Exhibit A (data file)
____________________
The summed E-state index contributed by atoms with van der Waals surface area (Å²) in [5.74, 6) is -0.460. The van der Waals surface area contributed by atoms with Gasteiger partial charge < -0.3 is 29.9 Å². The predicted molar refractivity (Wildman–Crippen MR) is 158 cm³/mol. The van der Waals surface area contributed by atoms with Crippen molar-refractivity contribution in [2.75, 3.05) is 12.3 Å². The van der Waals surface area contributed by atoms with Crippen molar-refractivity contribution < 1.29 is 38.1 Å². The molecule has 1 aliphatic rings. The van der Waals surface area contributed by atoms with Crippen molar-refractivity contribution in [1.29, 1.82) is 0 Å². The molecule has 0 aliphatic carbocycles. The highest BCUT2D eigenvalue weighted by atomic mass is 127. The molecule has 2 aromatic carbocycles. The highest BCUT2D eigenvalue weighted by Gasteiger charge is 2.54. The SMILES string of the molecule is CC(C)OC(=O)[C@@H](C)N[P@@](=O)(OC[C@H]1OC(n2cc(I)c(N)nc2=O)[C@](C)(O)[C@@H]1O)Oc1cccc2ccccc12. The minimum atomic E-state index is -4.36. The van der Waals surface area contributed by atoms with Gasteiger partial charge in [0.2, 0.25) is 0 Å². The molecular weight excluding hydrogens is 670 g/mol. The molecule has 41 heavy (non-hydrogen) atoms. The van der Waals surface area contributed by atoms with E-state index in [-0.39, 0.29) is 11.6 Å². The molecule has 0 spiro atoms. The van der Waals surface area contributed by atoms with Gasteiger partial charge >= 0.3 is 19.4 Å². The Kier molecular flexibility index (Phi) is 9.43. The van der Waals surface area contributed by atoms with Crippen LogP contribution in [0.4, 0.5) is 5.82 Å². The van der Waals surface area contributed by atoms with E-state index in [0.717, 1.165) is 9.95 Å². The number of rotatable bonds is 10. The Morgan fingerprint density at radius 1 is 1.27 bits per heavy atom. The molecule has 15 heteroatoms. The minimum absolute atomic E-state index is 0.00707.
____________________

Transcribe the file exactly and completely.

The summed E-state index contributed by atoms with van der Waals surface area (Å²) in [5.74, 6) is -0.460. The van der Waals surface area contributed by atoms with Gasteiger partial charge < -0.3 is 29.9 Å². The predicted molar refractivity (Wildman–Crippen MR) is 158 cm³/mol. The van der Waals surface area contributed by atoms with Crippen molar-refractivity contribution in [2.75, 3.05) is 12.3 Å². The van der Waals surface area contributed by atoms with Crippen molar-refractivity contribution < 1.29 is 38.1 Å². The molecule has 1 aliphatic rings. The van der Waals surface area contributed by atoms with Crippen molar-refractivity contribution in [1.29, 1.82) is 0 Å². The molecule has 0 aliphatic carbocycles. The highest BCUT2D eigenvalue weighted by atomic mass is 127. The molecule has 2 aromatic carbocycles. The highest BCUT2D eigenvalue weighted by Gasteiger charge is 2.54. The SMILES string of the molecule is CC(C)OC(=O)[C@@H](C)N[P@@](=O)(OC[C@H]1OC(n2cc(I)c(N)nc2=O)[C@](C)(O)[C@@H]1O)Oc1cccc2ccccc12. The minimum atomic E-state index is -4.36. The van der Waals surface area contributed by atoms with Gasteiger partial charge in [0.2, 0.25) is 0 Å². The molecular weight excluding hydrogens is 670 g/mol. The molecule has 41 heavy (non-hydrogen) atoms. The van der Waals surface area contributed by atoms with E-state index in [-0.39, 0.29) is 11.6 Å². The molecule has 0 spiro atoms. The van der Waals surface area contributed by atoms with Gasteiger partial charge >= 0.3 is 19.4 Å². The Kier molecular flexibility index (Phi) is 9.43. The van der Waals surface area contributed by atoms with Crippen LogP contribution in [0.4, 0.5) is 5.82 Å². The van der Waals surface area contributed by atoms with E-state index in [0.717, 1.165) is 9.95 Å². The number of rotatable bonds is 10. The Morgan fingerprint density at radius 1 is 1.27 bits per heavy atom. The molecule has 15 heteroatoms. The minimum absolute atomic E-state index is 0.00707.